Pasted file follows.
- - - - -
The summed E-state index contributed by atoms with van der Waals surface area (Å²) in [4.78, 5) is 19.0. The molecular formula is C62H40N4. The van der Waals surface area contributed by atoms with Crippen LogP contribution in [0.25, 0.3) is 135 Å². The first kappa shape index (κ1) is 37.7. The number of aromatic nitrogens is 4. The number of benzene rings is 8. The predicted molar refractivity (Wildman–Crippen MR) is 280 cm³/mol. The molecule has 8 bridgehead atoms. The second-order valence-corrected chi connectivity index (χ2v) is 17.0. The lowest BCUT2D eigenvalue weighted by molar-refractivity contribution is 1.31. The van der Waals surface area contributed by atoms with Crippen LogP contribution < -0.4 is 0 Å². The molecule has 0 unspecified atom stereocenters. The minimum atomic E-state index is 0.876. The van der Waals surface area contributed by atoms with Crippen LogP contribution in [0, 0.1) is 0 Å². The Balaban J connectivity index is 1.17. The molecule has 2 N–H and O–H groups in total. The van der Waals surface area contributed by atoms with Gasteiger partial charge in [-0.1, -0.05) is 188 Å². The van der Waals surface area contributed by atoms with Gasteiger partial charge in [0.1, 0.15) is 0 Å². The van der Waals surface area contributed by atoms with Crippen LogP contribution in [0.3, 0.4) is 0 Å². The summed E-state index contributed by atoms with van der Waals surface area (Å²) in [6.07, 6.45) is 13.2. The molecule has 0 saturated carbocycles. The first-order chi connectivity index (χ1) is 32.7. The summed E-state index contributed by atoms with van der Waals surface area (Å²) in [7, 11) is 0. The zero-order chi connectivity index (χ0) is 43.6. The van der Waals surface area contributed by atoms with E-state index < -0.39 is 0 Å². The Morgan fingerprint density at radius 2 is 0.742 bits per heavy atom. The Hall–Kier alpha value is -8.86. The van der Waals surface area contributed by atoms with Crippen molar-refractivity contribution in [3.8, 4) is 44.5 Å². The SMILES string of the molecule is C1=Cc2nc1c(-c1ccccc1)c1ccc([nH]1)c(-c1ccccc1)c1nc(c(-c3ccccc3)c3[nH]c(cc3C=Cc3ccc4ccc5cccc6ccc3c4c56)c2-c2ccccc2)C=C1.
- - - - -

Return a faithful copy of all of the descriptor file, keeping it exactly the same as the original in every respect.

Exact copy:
The summed E-state index contributed by atoms with van der Waals surface area (Å²) in [4.78, 5) is 19.0. The molecular formula is C62H40N4. The van der Waals surface area contributed by atoms with Crippen LogP contribution in [0.25, 0.3) is 135 Å². The first kappa shape index (κ1) is 37.7. The number of aromatic nitrogens is 4. The number of benzene rings is 8. The predicted molar refractivity (Wildman–Crippen MR) is 280 cm³/mol. The molecule has 8 bridgehead atoms. The second-order valence-corrected chi connectivity index (χ2v) is 17.0. The lowest BCUT2D eigenvalue weighted by molar-refractivity contribution is 1.31. The van der Waals surface area contributed by atoms with Crippen LogP contribution < -0.4 is 0 Å². The molecule has 0 unspecified atom stereocenters. The minimum atomic E-state index is 0.876. The van der Waals surface area contributed by atoms with Crippen LogP contribution in [0, 0.1) is 0 Å². The Balaban J connectivity index is 1.17. The molecule has 2 N–H and O–H groups in total. The van der Waals surface area contributed by atoms with Gasteiger partial charge in [-0.1, -0.05) is 188 Å². The van der Waals surface area contributed by atoms with Gasteiger partial charge in [0.1, 0.15) is 0 Å². The van der Waals surface area contributed by atoms with Crippen LogP contribution in [0.3, 0.4) is 0 Å². The summed E-state index contributed by atoms with van der Waals surface area (Å²) in [6.07, 6.45) is 13.2. The molecule has 0 saturated carbocycles. The first-order chi connectivity index (χ1) is 32.7. The summed E-state index contributed by atoms with van der Waals surface area (Å²) in [7, 11) is 0. The zero-order chi connectivity index (χ0) is 43.6. The van der Waals surface area contributed by atoms with E-state index < -0.39 is 0 Å². The Morgan fingerprint density at radius 2 is 0.742 bits per heavy atom. The Hall–Kier alpha value is -8.86. The van der Waals surface area contributed by atoms with Crippen molar-refractivity contribution in [3.8, 4) is 44.5 Å². The SMILES string of the molecule is C1=Cc2nc1c(-c1ccccc1)c1ccc([nH]1)c(-c1ccccc1)c1nc(c(-c3ccccc3)c3[nH]c(cc3C=Cc3ccc4ccc5cccc6ccc3c4c56)c2-c2ccccc2)C=C1.